LONDON (Reuters) – A rare gap has opened up between a widely tracked positioning gauge and investor surveys collated by the world’s top banks in the global $6.6 trillion per day foreign exchange market.
FILE PHOTO: Four thousand U.S. dollars are counted out by a banker counting currency at a bank in Westminster, Colorado November 3, 2009. REUTERS/Rick Wilking/File Photo
Leveraged investors, including some hedge funds, are pushing for a weaker U.S. dollar, according to weekly futures data, while institutional investors are betting on more dollar gains, suggesting that dollar strength is unlikely to fade soon.
With currency markets highly fragmented and spread across multiple time zones, market watchers usually rely on the weekly data from the Commodity Futures Trading Commission to get an idea on how investors are positioned in FX markets.
The latest data show investors held a net $9.1 billion negative bet on the dollar in the week ending May. 5, making it the eighth consecutive week of short dollar bets. But over that period, the dollar has gained nearly 6% against a basket of other currencies.
“My impression is this positioning data is not totally indicative and it has to be taken with more than a pinch of salt,” said Francesco Pesole, a strategist at ING.
Hedge fund manager Stephen Jen of Eurizon SLJ Capital said the CFTC data accounts for a tiny slice of FX trading and is dominated by commodity-trading advisors, who are highly leveraged and short term in nature.
Wider positioning data from some of the world’s biggest banks, including Morgan Stanley, BNP Paribas, RBC and Citibank, that cover a bigger set of flows, including trades on their own platforms, show investors have ramped up their long dollar bets in recent days.
A negative dollar view, particularly in the second half of 2020, is premised on the argument that a broader global economic recovery would encourage investors to invest dollar liquidity in relatively higher-yielding and faster-growing economies.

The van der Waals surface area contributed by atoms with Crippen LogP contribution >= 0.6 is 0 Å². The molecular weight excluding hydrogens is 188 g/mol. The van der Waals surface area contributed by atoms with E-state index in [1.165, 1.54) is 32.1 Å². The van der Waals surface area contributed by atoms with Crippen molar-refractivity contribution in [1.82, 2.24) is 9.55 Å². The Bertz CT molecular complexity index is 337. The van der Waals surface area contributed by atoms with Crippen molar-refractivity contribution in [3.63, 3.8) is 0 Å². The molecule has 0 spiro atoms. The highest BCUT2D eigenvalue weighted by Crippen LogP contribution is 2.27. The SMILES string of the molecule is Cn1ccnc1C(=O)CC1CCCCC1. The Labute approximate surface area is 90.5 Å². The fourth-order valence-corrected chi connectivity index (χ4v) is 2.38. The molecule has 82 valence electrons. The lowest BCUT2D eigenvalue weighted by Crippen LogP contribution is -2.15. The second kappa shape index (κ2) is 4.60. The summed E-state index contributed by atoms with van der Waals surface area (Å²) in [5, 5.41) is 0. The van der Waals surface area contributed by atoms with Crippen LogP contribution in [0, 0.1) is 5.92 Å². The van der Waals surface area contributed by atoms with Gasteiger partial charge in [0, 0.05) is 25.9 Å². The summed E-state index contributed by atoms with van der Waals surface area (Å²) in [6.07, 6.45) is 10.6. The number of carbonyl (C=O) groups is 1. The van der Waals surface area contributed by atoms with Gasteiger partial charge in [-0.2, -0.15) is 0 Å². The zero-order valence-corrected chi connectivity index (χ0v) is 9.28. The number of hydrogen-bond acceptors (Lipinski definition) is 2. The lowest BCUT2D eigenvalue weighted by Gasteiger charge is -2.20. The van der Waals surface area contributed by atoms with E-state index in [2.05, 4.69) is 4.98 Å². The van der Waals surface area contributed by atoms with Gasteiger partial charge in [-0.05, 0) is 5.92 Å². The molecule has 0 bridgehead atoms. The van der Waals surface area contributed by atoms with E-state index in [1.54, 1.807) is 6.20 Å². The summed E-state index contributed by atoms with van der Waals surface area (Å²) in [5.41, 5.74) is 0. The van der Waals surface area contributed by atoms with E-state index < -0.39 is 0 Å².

That view hasn’t materialised yet, with some currencies which are highly geared with the global economy trading at recent lows and roughly down 25% so far this year. Only the perceived safe-haven Japanese yen is up versus the dollar.
Graphic: Dollar Performance – here
Weekly positioning data from CFTC show a slight reduction in short dollar bets in the latest week, but they remain near their highest levels in two years.
Graphic: CFTC Dollar positions – here
Data across some bank platforms such as RBC, which take into account trades in the broader market, show long dollar positions remain 30% larger than what CFTC data shows. Similar data from Citi’s trading platforms showed four-week flow trends on emerging-market currencies versus the dollar remained firmly in the greenback’s favour among institutional investors.
Graphic: RBC Data – here
On Saxo bank’s trading platforms, investors remain bullish on the dollar versus the Swiss franc, pound and the euro at a time when U.S. Treasury yields dropped, reducing the dollar’s interest rate advantage over other currencies.
Stefanie Holtze-Jen, chief currency strategist at DWS Group, who is bullish on the dollar, said the focus of the policy response between the United States and Europe has been different.
“In the former, it has been to get economic growth as quickly as possible, while Europe is prepared to forgo growth to alleviate the healthcare crisis.”
Graphic: Citi – here
Graphic: MSP – here
Reporting by Elizabeth Howcroft and Saikat Chatterjee; editing by Larry King